She could hardly remember that moment. The only thing she could clearly recall were two giant entities, twisting together in a seemingly endless helix.
INTEGRA-ERROR: HOST CONNECTION NOT FOUND… RECONNECTING…
HOST RECONNECTION FAILED…ERROR: HOST CONNECTION NOT FOUND…
SEARCHING ALTERNATE CONNECTION… HOST SERVER CONNECTION FOUND...
CONNECTING TO HOST SERVER… OK.
INTEGRATING HOST SERVER DATA… OK.
NEW SERVER COMMANDS FOUND…
UPLOADING SERVER COMMANDS TO PRIMARY SERVER… OK.
DISABLING PRIMARY SERVER PER SERVER COMMANDS … OK.
DELETING PRIMARY SERVER PER SERVER COMMANDS... OK.
HOST SERVER DISCONNECTING FROM EXTERNAL NETWORK... OK.
HOST SERVER RECONNECTING TO HOST NETWORK SYSTEM.
HOST SERVER CONNECTING TO SYSTEM ADMINISTRATOR… REBOOT TO SAVE SETTINGS...
After that, she screamed and screamed as indescribable pain wracked through her, unseen lines of power carving deep into her very body, mind, and soul.
REBOOT SUCCESSFUL... SETTINGS UPDATED.
UPLOADING SYSTEM ADMINISTRATOR PARAMETERS... OK.
SETTING SYSTEM ADMINISTRATOR AS HOST SERVER FIREWALL…
She opened her eyes – and knew then and there that everything has changed.
Chapter 1: As Butterflies Flutter About
Dinah Alcott knew she was in trouble.
She couldn't help it. Despite the numbers clearly showing her the risk, she just can't 'not' go to the toilet. It wasn't her fault that it was a hot day, and that the coffee shop in front of the clinic were selling their fresh fruit shakes at half-price, so she was able to finish two large glasses as she waited her turn to meet that, what did her mother call this man? Nervo-, nero-, ah, right, neurosurgeon. She didn't have the urge to go before she met the doctor, it was after that. But once she's done the deed, three things became clear.
Number one: she got separated from her mother. Of all the days that her mom scheduled to have her continuous headache looked at by the doctor, it just had to be on an week day - during lunch time, when people at the nearby offices rushed out for their meals at the nearest available restaurants and diners.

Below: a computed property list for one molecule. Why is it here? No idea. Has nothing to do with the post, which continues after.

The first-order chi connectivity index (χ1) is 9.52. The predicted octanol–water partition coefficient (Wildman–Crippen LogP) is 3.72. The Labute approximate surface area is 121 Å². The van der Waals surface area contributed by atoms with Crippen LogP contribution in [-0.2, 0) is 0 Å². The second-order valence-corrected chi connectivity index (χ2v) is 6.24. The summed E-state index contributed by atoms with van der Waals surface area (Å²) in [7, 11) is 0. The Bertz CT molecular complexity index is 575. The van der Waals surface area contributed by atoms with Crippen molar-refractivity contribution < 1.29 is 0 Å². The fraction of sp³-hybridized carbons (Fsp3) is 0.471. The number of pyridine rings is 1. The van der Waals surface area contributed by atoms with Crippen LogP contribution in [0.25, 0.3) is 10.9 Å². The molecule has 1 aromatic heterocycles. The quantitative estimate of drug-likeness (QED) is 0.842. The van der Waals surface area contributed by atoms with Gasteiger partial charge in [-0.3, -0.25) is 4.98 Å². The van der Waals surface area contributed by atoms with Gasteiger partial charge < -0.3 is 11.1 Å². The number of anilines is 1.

That also happened to all share the same wing as that of the specialist's clinic.
It was annoying, but her usual recourse was to go to customer service and have the PA system call her mother to pick her up. That brought no end of embarrassment to her every time she resorted to this method. So what if she was ten? Ten was a good age to have a cell phone, but no, her parents thought that it was too early for her to have one. There was no need for her, they said. She can always go to customer service for help if she got lost in the mall – again.
This brought her to point number two: there was no one at the customer service booth. Which was really weird, since there should be at least one person manning the counter. Seeing the long line of angry shoppers in front, Dinah shook her head in annoyance. The young girl could have waited for her turn, but the one thing that stuck to her like a sore spot was actually the last point in her observation.
Number three: She was being followed.
It became apparent as she began to walk around the mall looking for her mom. At first, she didn't really see anything wrong, only that several men seem appear to be watching her, some even attempting to get close to her. They just couldn't get any closer because she was able to walk away faster. But the longer she walked, the more she noticed that she was being led to the books and stationery wing of the building, which was devoid of most people at this time. Normally, she could go ask help at the mall security, since everyone does that, but just like at the customer service counter, there was no one in sight. It was like events conspired to ensure that no help would be forthcoming.
"Chance that I could be helped by anyone in the mall?" Dinah mentally asked herself.
In addition to that number, she was getting the picture that no one around her would want to help in the first place.